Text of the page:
Globally we have seen an increased intake of energy-dense foods that are high in fat and sugar, coupled with a decrease in physical inactivity due to the increasingly sedentary nature of many forms of work, changing modes of transportation, and increasing urbanisation. As a result, worldwide obesity has nearly tripled since 1975.
Overweight and obesity are defined as abnormal or excessive fat accumulation that presents a risk to health. The fundamental cause of obesity is an energy imbalance between calories consumed and calories expended. Recognised as a serious chronic disease, obesity is impacted by several factors:
- The genes you inherit from your parents
- How well your body turns food into energy
- Eating and exercising habits
- Psychological factors
According to the Heart Foundation, six million or one-third of adult Australians are overweight, with more than 3.5 million or 42% of all males aged 18 and over affected
Once your body reaches a certain weight, the hypothalamus gland in your brain, records this as a benchmark. Once you stop dieting and/or exercising, your brain will always try to increase your weight back to the heaviest weight reached. This is a battle that millions of people are fighting on a daily basis.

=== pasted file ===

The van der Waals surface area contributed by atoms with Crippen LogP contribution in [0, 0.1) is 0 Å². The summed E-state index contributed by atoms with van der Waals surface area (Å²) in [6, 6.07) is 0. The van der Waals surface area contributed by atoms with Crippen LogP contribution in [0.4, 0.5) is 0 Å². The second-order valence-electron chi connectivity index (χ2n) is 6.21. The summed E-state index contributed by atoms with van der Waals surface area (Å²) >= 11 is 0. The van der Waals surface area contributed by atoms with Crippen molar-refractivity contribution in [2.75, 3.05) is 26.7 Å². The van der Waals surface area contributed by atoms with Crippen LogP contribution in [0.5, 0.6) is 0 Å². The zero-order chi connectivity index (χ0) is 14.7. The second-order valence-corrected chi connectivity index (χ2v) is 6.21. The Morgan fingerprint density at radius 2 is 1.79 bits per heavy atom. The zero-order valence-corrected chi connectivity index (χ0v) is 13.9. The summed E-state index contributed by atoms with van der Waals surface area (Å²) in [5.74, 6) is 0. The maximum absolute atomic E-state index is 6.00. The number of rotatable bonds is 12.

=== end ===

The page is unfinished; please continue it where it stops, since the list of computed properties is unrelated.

What qualifies you as obese?
Our body mass index, or BMI, is a our weight divided by the square of our height. BMI provides the most useful population-level measure of overweight and obesity as it is the same for both sexes and for all ages of adults. However, on its own, it may not be 100% dependable as people of different body shapes, muscle mass, bone density and other factors may appear more or less overweight than indicated by their BMI.
Once your BMI is between 25 and 29.9, you are considered overweight, whilst a BMI of 30 and above is considered obese.
Am I a candidate for weight loss surgery? See our checklist:
- Is your BMI over 35 (use our BMI calculator)?
- Are you aged between 18 and 65 years?
- Do you suffer from obesity-related illnesses?
- Have you tried to lose weight without success?
If you are diagnosed with obesity, you will likely have an increased propensity to suffer from other conditions – physically, psychologically and socially, including:
- Shorter life expectancy – 50% to 100% increased risk of dying prematurely
- Diabetes (type 2)
- Sleep apnoea
- Arthritis – joint problems
- High blood pressure – hypertension
- Heart disease
- Gallbladder problems
- Certain cancers (breast, uterine, colon, cervix, oesophagus, pancreas, kidney, prostate)
- Digestive disorders (gastroesophageal reflux disease, GORD)
- Breathing difficulties – asthma
- Fertility and pregnancy issues
- Skin and varicose veins
- Poor self esteem
- Social isolation
- Mobility and day to day tasks more difficult
- No longer fit in seats on public transport, venues, etc
- Shortness of breath
- Potential reduction in employment prospects
For more information about Obesity treatment options, visit our procedures page or contact our clinic to speak with one of our helpful staff.